Outsourcing (In)Equity: Do Informal Government-Nonprofit Collaborations Lead to Inequitable Government Service?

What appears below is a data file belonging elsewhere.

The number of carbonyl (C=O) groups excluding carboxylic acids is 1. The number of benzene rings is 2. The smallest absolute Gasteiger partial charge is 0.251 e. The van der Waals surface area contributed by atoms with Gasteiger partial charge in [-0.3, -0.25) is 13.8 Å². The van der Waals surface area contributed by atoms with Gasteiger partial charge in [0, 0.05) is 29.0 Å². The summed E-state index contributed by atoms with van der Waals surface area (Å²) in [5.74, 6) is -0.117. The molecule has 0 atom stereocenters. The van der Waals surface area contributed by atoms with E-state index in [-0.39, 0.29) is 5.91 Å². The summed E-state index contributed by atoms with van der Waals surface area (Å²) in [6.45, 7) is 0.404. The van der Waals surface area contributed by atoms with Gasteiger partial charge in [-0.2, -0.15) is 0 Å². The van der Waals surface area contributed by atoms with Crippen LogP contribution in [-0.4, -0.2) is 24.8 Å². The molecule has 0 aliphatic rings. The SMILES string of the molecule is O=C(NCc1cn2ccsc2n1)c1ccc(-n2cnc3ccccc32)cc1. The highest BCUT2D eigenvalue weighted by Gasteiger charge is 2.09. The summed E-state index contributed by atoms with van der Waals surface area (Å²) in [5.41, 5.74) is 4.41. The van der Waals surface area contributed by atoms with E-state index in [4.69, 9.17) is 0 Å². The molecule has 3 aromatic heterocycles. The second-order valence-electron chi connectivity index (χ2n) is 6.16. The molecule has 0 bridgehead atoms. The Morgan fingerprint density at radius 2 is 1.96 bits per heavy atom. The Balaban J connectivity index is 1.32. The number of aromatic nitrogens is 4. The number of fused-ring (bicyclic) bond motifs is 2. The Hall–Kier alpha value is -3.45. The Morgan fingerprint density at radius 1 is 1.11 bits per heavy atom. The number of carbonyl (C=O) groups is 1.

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Local governments often rely on collaborations with nonprofit organizations to serve “underheard” communities. These collaborations are often resource-intensive, but not well-analyzed. I engage a case study of City of Eugene's efforts to create "Welcoming Parks" for its Latino community to analyze the effects of these collaborations on the equity of government services and policy outcomes. My analysis is based on qualitative analysis of interviews and observations conducted with government staff, nonprofit leaders, community advocates, and community members. It demonstrates that local governments' reliance on nonprofit collaborations to address the needs of their “underheard" communities can lead to inequitable service and policy outcomes. Rather, representation of “underheard” communities within government may be necessary to produce outcomes. This research paves the way for further empirical studies of informal government-nonprofit collaborations and provides suggestions regarding how local governments should work with their communities to achieve equitable service and policy outcomes.